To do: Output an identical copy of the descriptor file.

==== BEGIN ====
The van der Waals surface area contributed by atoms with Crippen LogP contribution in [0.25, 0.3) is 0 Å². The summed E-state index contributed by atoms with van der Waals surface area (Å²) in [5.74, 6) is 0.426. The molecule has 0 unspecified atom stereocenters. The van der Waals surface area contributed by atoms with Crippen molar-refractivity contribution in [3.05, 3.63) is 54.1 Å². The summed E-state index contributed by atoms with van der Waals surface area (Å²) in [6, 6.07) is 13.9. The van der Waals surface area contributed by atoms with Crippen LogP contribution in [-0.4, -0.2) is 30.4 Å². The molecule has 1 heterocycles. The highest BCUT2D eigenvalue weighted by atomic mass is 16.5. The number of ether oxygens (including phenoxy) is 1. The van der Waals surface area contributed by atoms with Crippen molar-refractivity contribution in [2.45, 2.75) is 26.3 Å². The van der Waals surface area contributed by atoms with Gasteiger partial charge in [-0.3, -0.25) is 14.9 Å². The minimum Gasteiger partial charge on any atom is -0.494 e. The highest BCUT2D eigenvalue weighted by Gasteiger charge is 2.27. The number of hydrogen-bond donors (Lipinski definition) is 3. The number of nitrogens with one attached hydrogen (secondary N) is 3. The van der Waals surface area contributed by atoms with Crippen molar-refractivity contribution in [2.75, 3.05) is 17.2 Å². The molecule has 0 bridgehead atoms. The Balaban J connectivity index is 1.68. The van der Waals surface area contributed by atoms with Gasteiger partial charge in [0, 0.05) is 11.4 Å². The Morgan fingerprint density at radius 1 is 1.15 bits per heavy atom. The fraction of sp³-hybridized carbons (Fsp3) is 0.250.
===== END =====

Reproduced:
The van der Waals surface area contributed by atoms with Crippen LogP contribution in [0.25, 0.3) is 0 Å². The summed E-state index contributed by atoms with van der Waals surface area (Å²) in [5.74, 6) is 0.426. The molecule has 0 unspecified atom stereocenters. The van der Waals surface area contributed by atoms with Crippen molar-refractivity contribution in [3.05, 3.63) is 54.1 Å². The summed E-state index contributed by atoms with van der Waals surface area (Å²) in [6, 6.07) is 13.9. The van der Waals surface area contributed by atoms with Crippen LogP contribution in [-0.4, -0.2) is 30.4 Å². The molecule has 1 heterocycles. The highest BCUT2D eigenvalue weighted by atomic mass is 16.5. The number of ether oxygens (including phenoxy) is 1. The van der Waals surface area contributed by atoms with Crippen molar-refractivity contribution in [2.45, 2.75) is 26.3 Å². The van der Waals surface area contributed by atoms with Gasteiger partial charge in [-0.3, -0.25) is 14.9 Å². The minimum Gasteiger partial charge on any atom is -0.494 e. The highest BCUT2D eigenvalue weighted by Gasteiger charge is 2.27. The number of hydrogen-bond donors (Lipinski definition) is 3. The number of nitrogens with one attached hydrogen (secondary N) is 3. The van der Waals surface area contributed by atoms with Crippen molar-refractivity contribution in [2.75, 3.05) is 17.2 Å². The molecule has 0 bridgehead atoms. The Balaban J connectivity index is 1.68. The van der Waals surface area contributed by atoms with Gasteiger partial charge in [0, 0.05) is 11.4 Å². The Morgan fingerprint density at radius 1 is 1.15 bits per heavy atom. The fraction of sp³-hybridized carbons (Fsp3) is 0.250.